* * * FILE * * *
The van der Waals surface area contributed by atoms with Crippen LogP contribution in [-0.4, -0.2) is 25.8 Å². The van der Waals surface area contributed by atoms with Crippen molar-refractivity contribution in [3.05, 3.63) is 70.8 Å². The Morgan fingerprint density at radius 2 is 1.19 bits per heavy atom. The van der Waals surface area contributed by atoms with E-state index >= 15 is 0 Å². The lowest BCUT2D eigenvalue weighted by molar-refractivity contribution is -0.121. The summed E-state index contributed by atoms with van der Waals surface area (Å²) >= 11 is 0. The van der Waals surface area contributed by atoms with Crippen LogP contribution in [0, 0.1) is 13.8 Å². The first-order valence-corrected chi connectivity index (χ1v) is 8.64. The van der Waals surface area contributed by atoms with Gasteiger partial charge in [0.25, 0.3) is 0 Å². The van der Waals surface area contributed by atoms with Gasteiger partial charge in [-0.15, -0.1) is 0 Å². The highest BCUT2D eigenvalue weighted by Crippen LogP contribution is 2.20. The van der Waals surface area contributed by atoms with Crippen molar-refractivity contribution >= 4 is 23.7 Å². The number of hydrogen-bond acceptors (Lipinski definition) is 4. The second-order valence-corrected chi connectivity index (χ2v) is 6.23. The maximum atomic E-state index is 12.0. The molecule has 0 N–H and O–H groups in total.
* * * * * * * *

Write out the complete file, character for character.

The van der Waals surface area contributed by atoms with Crippen LogP contribution in [-0.4, -0.2) is 25.8 Å². The van der Waals surface area contributed by atoms with Crippen molar-refractivity contribution in [3.05, 3.63) is 70.8 Å². The Morgan fingerprint density at radius 2 is 1.19 bits per heavy atom. The van der Waals surface area contributed by atoms with E-state index >= 15 is 0 Å². The lowest BCUT2D eigenvalue weighted by molar-refractivity contribution is -0.121. The summed E-state index contributed by atoms with van der Waals surface area (Å²) >= 11 is 0. The van der Waals surface area contributed by atoms with Crippen LogP contribution in [0, 0.1) is 13.8 Å². The first-order valence-corrected chi connectivity index (χ1v) is 8.64. The van der Waals surface area contributed by atoms with Gasteiger partial charge in [0.25, 0.3) is 0 Å². The van der Waals surface area contributed by atoms with Gasteiger partial charge in [-0.15, -0.1) is 0 Å². The highest BCUT2D eigenvalue weighted by Crippen LogP contribution is 2.20. The van der Waals surface area contributed by atoms with Crippen molar-refractivity contribution >= 4 is 23.7 Å². The number of hydrogen-bond acceptors (Lipinski definition) is 4. The second-order valence-corrected chi connectivity index (χ2v) is 6.23. The maximum atomic E-state index is 12.0. The molecule has 0 N–H and O–H groups in total.